And I reached out to the Office of Gun Violence Prevention folks, which are an amazing group of people, and the vice president’s office, and I told them what we were doing. And I said, “I’d really like you all to come.”

This was scheduled to be a three-hour day. She was here, not three hours, [but] almost five.

Because she wanted to know about those we lost. She wanted to know about the work that we’re doing.

Today was an incredibly consequential, meaningful day.

ABC NEWS LIVE: You told me that this building is going to be demolished.

GUTTENBERG: Yeah.

ABC NEWS LIVE: And that this was sort of the final chapter.

GUTTENBERG: The final lesson.

ABC NEWS LIVE: The final lesson.

GUTTENBERG: Yeah.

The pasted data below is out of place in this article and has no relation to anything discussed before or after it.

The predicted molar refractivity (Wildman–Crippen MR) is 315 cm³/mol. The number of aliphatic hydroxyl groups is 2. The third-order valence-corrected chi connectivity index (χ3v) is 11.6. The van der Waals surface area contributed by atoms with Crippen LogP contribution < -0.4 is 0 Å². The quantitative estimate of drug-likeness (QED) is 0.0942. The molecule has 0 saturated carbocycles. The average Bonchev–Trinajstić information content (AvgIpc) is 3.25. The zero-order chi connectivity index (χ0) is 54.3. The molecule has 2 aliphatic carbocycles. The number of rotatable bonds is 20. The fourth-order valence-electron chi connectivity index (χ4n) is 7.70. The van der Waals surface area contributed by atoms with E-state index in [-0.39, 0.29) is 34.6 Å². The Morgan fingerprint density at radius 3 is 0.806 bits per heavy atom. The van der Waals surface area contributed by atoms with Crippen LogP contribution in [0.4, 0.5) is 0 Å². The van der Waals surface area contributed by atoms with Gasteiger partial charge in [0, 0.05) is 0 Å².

The vice president can now go forward and talk specifically about what she saw in this building and relate it to what she needs to do [and] what we need to do as a country. Whether it’s on gun safety policy, whether it’s on school construction, any of those things. She saw it today. She can talk about it now.

ABC NEWS LIVE: What do you believe needs to be done? We know that the president signed the most comprehensive gun safety legislation into law in decades. But still, that did not go as far as the president and the vice president were hoping.